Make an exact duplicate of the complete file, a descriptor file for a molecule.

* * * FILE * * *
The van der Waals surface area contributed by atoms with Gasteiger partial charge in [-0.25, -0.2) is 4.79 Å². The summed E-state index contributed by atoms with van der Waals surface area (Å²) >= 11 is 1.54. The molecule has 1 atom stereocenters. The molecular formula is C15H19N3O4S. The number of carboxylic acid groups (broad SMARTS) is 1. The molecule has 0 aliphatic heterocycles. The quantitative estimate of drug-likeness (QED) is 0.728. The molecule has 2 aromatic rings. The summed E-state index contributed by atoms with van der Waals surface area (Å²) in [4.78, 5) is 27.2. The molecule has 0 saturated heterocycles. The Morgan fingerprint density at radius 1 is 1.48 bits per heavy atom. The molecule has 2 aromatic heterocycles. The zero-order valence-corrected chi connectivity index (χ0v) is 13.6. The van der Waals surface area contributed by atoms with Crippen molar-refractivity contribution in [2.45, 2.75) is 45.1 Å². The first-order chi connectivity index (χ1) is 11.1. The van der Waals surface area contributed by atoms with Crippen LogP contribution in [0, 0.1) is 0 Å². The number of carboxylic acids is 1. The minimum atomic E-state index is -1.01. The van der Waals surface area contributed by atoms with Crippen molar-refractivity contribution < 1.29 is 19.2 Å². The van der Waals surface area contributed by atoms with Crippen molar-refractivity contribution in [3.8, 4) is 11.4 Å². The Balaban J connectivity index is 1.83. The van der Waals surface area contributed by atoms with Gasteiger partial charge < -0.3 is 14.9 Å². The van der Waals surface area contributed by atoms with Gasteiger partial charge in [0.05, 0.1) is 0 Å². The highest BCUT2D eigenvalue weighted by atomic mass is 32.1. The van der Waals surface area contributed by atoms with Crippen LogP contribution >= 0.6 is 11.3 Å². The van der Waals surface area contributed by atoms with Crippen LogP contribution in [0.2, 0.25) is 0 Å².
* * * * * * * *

The van der Waals surface area contributed by atoms with Gasteiger partial charge in [-0.25, -0.2) is 4.79 Å². The summed E-state index contributed by atoms with van der Waals surface area (Å²) >= 11 is 1.54. The molecule has 1 atom stereocenters. The molecular formula is C15H19N3O4S. The number of carboxylic acid groups (broad SMARTS) is 1. The molecule has 0 aliphatic heterocycles. The quantitative estimate of drug-likeness (QED) is 0.728. The molecule has 2 aromatic rings. The summed E-state index contributed by atoms with van der Waals surface area (Å²) in [4.78, 5) is 27.2. The molecule has 0 saturated heterocycles. The Morgan fingerprint density at radius 1 is 1.48 bits per heavy atom. The molecule has 2 aromatic heterocycles. The zero-order valence-corrected chi connectivity index (χ0v) is 13.6. The van der Waals surface area contributed by atoms with Crippen molar-refractivity contribution in [2.45, 2.75) is 45.1 Å². The first-order chi connectivity index (χ1) is 11.1. The van der Waals surface area contributed by atoms with Crippen LogP contribution in [0, 0.1) is 0 Å². The number of carboxylic acids is 1. The minimum atomic E-state index is -1.01. The van der Waals surface area contributed by atoms with Crippen molar-refractivity contribution < 1.29 is 19.2 Å². The van der Waals surface area contributed by atoms with Crippen molar-refractivity contribution in [3.8, 4) is 11.4 Å². The Balaban J connectivity index is 1.83. The van der Waals surface area contributed by atoms with Gasteiger partial charge < -0.3 is 14.9 Å². The van der Waals surface area contributed by atoms with Gasteiger partial charge in [0.05, 0.1) is 0 Å². The highest BCUT2D eigenvalue weighted by atomic mass is 32.1. The van der Waals surface area contributed by atoms with Crippen LogP contribution >= 0.6 is 11.3 Å². The van der Waals surface area contributed by atoms with Crippen LogP contribution in [0.2, 0.25) is 0 Å².